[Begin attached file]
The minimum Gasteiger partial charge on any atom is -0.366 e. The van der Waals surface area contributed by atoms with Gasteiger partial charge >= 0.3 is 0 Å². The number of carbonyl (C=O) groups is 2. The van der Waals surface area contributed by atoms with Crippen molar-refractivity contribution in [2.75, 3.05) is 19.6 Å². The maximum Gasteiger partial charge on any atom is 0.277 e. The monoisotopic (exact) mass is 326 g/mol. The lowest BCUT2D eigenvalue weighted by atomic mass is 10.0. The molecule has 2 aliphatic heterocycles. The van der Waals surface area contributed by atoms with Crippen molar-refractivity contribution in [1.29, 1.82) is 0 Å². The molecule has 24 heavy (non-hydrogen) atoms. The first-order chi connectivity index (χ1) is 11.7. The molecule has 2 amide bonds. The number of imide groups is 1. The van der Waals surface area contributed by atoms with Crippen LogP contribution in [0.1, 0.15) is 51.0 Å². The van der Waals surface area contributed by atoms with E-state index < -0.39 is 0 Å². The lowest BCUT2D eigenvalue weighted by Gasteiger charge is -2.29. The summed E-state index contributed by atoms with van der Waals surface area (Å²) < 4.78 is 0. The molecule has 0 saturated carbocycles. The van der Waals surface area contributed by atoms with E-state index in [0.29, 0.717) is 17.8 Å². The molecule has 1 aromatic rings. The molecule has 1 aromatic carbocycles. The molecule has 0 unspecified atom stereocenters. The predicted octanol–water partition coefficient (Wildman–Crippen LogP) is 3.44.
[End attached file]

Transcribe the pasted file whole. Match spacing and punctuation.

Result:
The minimum Gasteiger partial charge on any atom is -0.366 e. The van der Waals surface area contributed by atoms with Gasteiger partial charge >= 0.3 is 0 Å². The number of carbonyl (C=O) groups is 2. The van der Waals surface area contributed by atoms with Crippen molar-refractivity contribution in [2.75, 3.05) is 19.6 Å². The maximum Gasteiger partial charge on any atom is 0.277 e. The monoisotopic (exact) mass is 326 g/mol. The lowest BCUT2D eigenvalue weighted by atomic mass is 10.0. The molecule has 2 aliphatic heterocycles. The van der Waals surface area contributed by atoms with Crippen molar-refractivity contribution in [1.29, 1.82) is 0 Å². The molecule has 24 heavy (non-hydrogen) atoms. The first-order chi connectivity index (χ1) is 11.7. The molecule has 2 amide bonds. The number of imide groups is 1. The van der Waals surface area contributed by atoms with Crippen LogP contribution in [0.1, 0.15) is 51.0 Å². The van der Waals surface area contributed by atoms with E-state index < -0.39 is 0 Å². The lowest BCUT2D eigenvalue weighted by Gasteiger charge is -2.29. The summed E-state index contributed by atoms with van der Waals surface area (Å²) < 4.78 is 0. The molecule has 0 saturated carbocycles. The van der Waals surface area contributed by atoms with E-state index in [0.29, 0.717) is 17.8 Å². The molecule has 1 aromatic rings. The molecule has 1 aromatic carbocycles. The molecule has 0 unspecified atom stereocenters. The predicted octanol–water partition coefficient (Wildman–Crippen LogP) is 3.44.